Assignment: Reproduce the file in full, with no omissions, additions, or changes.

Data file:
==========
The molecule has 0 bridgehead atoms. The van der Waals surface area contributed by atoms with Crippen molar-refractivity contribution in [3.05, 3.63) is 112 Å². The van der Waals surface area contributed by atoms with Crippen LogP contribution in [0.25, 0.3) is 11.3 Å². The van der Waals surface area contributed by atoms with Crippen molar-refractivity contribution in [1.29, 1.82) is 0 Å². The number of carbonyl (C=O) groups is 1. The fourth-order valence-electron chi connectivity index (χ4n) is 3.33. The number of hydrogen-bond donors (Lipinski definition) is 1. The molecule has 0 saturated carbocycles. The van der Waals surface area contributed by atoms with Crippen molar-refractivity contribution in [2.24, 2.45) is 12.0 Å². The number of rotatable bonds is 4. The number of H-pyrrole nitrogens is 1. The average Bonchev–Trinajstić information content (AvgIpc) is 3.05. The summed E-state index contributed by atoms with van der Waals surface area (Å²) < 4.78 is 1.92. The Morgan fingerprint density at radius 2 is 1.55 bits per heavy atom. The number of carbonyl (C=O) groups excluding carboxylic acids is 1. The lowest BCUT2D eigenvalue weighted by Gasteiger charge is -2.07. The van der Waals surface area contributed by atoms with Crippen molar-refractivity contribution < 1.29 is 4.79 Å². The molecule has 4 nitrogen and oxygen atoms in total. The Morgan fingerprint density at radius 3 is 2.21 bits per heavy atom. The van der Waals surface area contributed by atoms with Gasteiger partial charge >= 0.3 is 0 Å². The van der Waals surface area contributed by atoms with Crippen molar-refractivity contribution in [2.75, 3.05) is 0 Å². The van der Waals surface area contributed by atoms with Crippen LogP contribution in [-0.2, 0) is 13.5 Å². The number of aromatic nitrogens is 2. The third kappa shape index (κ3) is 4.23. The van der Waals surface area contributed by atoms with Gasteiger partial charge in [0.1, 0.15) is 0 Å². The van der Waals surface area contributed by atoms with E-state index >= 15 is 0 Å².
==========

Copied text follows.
The molecule has 0 bridgehead atoms. The van der Waals surface area contributed by atoms with Crippen molar-refractivity contribution in [3.05, 3.63) is 112 Å². The van der Waals surface area contributed by atoms with Crippen LogP contribution in [0.25, 0.3) is 11.3 Å². The van der Waals surface area contributed by atoms with Crippen molar-refractivity contribution in [1.29, 1.82) is 0 Å². The number of carbonyl (C=O) groups is 1. The fourth-order valence-electron chi connectivity index (χ4n) is 3.33. The number of hydrogen-bond donors (Lipinski definition) is 1. The molecule has 0 saturated carbocycles. The van der Waals surface area contributed by atoms with Crippen molar-refractivity contribution in [2.24, 2.45) is 12.0 Å². The number of rotatable bonds is 4. The number of H-pyrrole nitrogens is 1. The average Bonchev–Trinajstić information content (AvgIpc) is 3.05. The summed E-state index contributed by atoms with van der Waals surface area (Å²) < 4.78 is 1.92. The Morgan fingerprint density at radius 2 is 1.55 bits per heavy atom. The number of carbonyl (C=O) groups excluding carboxylic acids is 1. The lowest BCUT2D eigenvalue weighted by Gasteiger charge is -2.07. The van der Waals surface area contributed by atoms with Crippen molar-refractivity contribution < 1.29 is 4.79 Å². The molecule has 4 nitrogen and oxygen atoms in total. The Morgan fingerprint density at radius 3 is 2.21 bits per heavy atom. The van der Waals surface area contributed by atoms with Gasteiger partial charge >= 0.3 is 0 Å². The van der Waals surface area contributed by atoms with Crippen molar-refractivity contribution in [2.75, 3.05) is 0 Å². The van der Waals surface area contributed by atoms with Crippen LogP contribution in [-0.2, 0) is 13.5 Å². The number of aromatic nitrogens is 2. The third kappa shape index (κ3) is 4.23. The van der Waals surface area contributed by atoms with Gasteiger partial charge in [0.1, 0.15) is 0 Å². The van der Waals surface area contributed by atoms with E-state index >= 15 is 0 Å².